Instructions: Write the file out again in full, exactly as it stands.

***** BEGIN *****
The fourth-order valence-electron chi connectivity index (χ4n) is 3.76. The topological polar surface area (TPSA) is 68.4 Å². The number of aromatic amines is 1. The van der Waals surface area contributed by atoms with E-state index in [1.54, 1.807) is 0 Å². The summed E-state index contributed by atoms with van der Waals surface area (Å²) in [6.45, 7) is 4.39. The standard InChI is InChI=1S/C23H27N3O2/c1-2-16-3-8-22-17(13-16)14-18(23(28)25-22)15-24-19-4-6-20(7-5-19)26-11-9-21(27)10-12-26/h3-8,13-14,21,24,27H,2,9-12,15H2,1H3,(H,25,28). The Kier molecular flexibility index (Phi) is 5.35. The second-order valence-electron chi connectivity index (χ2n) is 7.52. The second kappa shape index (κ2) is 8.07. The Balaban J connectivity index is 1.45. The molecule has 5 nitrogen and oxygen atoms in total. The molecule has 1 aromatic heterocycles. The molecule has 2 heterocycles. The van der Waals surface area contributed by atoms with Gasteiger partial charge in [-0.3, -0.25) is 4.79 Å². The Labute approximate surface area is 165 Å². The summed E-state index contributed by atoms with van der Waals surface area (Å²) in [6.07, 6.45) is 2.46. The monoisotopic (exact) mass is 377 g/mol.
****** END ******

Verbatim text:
The fourth-order valence-electron chi connectivity index (χ4n) is 3.76. The topological polar surface area (TPSA) is 68.4 Å². The number of aromatic amines is 1. The van der Waals surface area contributed by atoms with E-state index in [1.54, 1.807) is 0 Å². The summed E-state index contributed by atoms with van der Waals surface area (Å²) in [6.45, 7) is 4.39. The standard InChI is InChI=1S/C23H27N3O2/c1-2-16-3-8-22-17(13-16)14-18(23(28)25-22)15-24-19-4-6-20(7-5-19)26-11-9-21(27)10-12-26/h3-8,13-14,21,24,27H,2,9-12,15H2,1H3,(H,25,28). The Kier molecular flexibility index (Phi) is 5.35. The second-order valence-electron chi connectivity index (χ2n) is 7.52. The second kappa shape index (κ2) is 8.07. The Balaban J connectivity index is 1.45. The molecule has 5 nitrogen and oxygen atoms in total. The molecule has 1 aromatic heterocycles. The molecule has 2 heterocycles. The van der Waals surface area contributed by atoms with Gasteiger partial charge in [-0.3, -0.25) is 4.79 Å². The Labute approximate surface area is 165 Å². The summed E-state index contributed by atoms with van der Waals surface area (Å²) in [6.07, 6.45) is 2.46. The monoisotopic (exact) mass is 377 g/mol.